Jackson v. Eastern Michigan University was a case before the Michigan Court of Appeals in 1996 concerning the definition of a public body.
This case affirmed the 50% test established by Kubick v. Child and Family Services of Michigan Inc for determining whether a private entity is primarily funded through public funds. This case also affirmed that if a private entity is created or empowered by a public body for a public function, then it is in fact subject to the Michigan Open Meetings Act.
- On October 24, 1989 the Board of Regents approved a resolution to create a fund-raising foundation.
- On May 29, 1990 the foundation was incorporated as a private non-profit. In its articles of incorporation it stated that it was incorporated to receive, invest and administer funds on behalf of the University. The president of the University signed the articles of incorporation in his individual capacity. The by-laws of the Foundation established a 15 member board of trustees, 5 of whom, including the president, were to be University employees or officials.
- During its first two years, the Foundation received over half of its funds from the University. Then, on March 24, 1992, the University transferred its entire $,7 million dollar endowment to the Foundation. The contract for the transfer stipulated that the Foundation was an independent contractor and could not be considered as acting on behalf of the University.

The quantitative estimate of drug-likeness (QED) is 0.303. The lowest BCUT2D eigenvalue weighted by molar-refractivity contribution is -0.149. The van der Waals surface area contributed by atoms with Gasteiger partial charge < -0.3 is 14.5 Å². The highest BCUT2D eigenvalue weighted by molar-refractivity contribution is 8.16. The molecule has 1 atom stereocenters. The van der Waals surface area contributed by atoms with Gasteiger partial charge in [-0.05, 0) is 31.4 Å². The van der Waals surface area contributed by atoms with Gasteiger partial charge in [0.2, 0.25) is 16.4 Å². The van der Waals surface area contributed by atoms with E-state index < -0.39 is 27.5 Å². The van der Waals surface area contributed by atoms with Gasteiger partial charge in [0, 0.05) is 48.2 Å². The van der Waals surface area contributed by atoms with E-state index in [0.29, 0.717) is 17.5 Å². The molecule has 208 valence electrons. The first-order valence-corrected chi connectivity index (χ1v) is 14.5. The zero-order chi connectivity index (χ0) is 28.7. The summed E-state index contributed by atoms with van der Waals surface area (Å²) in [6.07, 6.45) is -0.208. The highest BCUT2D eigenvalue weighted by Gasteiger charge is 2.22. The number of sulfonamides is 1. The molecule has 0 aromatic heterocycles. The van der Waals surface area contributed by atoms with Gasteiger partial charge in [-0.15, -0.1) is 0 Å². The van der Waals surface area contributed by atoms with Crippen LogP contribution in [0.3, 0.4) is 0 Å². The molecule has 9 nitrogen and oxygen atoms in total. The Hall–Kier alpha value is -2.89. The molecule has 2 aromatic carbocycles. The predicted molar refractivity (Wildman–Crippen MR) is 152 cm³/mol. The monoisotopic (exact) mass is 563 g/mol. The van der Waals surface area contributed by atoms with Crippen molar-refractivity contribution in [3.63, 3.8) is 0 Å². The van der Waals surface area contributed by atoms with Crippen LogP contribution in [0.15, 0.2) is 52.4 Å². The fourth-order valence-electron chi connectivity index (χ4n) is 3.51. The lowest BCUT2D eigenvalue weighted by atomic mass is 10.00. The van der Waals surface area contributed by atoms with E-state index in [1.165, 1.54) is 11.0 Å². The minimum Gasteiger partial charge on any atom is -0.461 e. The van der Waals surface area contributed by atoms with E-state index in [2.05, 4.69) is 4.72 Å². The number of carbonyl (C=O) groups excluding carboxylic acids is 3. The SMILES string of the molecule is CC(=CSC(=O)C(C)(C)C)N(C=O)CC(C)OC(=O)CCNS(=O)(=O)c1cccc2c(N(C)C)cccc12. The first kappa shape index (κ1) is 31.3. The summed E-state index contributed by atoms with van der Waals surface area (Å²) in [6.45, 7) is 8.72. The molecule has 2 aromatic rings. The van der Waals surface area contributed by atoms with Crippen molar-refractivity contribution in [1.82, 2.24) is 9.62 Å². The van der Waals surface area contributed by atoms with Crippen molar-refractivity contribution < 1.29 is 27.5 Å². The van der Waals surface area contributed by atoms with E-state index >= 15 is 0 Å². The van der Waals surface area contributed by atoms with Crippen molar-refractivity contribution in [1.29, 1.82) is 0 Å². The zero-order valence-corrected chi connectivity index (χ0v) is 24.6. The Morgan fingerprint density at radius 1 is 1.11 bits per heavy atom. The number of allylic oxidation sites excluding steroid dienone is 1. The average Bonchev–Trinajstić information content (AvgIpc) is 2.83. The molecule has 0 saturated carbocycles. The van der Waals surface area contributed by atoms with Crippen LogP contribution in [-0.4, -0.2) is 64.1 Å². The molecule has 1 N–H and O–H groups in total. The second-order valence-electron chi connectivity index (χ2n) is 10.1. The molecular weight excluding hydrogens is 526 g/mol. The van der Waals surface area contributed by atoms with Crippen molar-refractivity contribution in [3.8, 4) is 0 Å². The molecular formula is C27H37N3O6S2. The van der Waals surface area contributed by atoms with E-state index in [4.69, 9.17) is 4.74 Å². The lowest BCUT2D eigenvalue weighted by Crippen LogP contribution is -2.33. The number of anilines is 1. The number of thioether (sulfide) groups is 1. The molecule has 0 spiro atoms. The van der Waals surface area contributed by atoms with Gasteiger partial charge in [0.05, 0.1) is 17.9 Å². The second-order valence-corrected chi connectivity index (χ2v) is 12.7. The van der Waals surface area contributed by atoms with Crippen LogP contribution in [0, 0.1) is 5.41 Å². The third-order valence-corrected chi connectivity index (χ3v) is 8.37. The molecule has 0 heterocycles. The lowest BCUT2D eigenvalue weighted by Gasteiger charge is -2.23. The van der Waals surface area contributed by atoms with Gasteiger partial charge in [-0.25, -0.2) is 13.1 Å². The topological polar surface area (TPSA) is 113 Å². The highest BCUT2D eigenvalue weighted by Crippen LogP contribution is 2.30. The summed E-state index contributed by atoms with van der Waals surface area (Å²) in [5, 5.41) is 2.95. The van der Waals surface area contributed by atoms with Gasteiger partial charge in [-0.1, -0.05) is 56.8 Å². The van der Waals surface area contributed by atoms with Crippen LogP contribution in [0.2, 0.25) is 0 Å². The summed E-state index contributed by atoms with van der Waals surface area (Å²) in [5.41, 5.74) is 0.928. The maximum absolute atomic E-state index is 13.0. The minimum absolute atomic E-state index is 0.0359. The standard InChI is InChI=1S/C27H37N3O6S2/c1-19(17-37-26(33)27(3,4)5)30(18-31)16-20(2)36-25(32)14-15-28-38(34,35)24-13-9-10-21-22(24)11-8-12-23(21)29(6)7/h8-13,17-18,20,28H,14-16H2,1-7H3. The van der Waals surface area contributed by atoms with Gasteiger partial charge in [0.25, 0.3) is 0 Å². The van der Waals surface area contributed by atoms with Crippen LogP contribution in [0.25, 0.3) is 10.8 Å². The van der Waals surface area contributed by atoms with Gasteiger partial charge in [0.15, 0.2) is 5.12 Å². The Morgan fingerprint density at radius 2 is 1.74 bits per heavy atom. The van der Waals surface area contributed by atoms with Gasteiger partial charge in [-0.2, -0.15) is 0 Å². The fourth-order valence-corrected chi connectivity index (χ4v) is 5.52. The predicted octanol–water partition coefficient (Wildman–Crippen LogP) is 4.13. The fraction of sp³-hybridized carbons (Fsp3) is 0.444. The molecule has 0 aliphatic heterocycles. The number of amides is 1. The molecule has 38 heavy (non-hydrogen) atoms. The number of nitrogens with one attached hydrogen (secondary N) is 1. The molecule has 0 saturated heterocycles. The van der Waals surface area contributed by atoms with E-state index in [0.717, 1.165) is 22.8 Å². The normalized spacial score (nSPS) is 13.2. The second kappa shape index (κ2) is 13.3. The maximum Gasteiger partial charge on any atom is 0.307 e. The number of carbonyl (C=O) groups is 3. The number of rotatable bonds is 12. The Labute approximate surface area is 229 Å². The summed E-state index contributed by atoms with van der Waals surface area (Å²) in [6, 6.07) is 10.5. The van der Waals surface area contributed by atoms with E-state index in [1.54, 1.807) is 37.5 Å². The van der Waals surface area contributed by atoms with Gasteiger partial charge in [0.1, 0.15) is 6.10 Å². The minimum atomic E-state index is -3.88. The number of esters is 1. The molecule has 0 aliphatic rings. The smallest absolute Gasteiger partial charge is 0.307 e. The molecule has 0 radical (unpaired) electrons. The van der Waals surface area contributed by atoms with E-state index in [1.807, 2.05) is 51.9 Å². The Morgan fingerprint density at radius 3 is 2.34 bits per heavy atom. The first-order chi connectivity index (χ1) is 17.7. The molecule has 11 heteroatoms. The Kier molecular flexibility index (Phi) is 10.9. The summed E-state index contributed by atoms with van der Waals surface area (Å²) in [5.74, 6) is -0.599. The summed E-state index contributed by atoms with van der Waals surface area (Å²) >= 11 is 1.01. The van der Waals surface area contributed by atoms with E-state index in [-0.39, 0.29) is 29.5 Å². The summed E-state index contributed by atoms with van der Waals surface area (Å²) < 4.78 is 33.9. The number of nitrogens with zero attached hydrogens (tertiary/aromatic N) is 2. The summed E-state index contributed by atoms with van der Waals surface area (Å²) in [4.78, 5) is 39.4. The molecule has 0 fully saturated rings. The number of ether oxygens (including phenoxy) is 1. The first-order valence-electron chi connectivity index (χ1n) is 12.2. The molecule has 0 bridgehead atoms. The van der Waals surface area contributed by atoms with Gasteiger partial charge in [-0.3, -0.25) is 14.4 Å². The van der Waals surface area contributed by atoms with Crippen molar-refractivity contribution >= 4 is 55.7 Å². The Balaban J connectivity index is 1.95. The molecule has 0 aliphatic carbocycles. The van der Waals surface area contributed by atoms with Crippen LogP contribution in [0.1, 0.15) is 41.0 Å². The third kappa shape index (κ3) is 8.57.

- Eric Jackson filed a request for informaiton concerning the meetings and finances of the Foundation and its board.
- When the request was denied Jackson filed suit in court.
- On August 30, 1993, the trial court ruled in favor of the University.
- Jackson appealed the decision.
Ruling of the court
The trial court ruled in favor of the University, determining that the foundation was not a public body and was therefor not subject to the Michigan Freedom of Information Act or the Michigan Open Meetings Act. The trial court rejected the contention that the Foundation was primarily funded, based on the University's assumption that the Foundation would eventually become economically independent.
The Court of Appeals overturned the decision of the lower court and ordered the documents in question released. The court determined that, citing Kubick v. Child and Family Services of Michigan Inc, the fact that over 50% of the Foundation's funding came from the University, it was in fact primarily funded and thus subject to the records act. The court held that intentions of future funding did not matter and that only the current funding situation was applicable in determining whether a private entity is publicly funded. In addition, the court held that the Michigan Open Meetings Act applied because the University was created by a governing body with the goal of performing a governmental function. Based on these two considerations, the Court decided to overturn the decision of the trial court and ordered the documents released.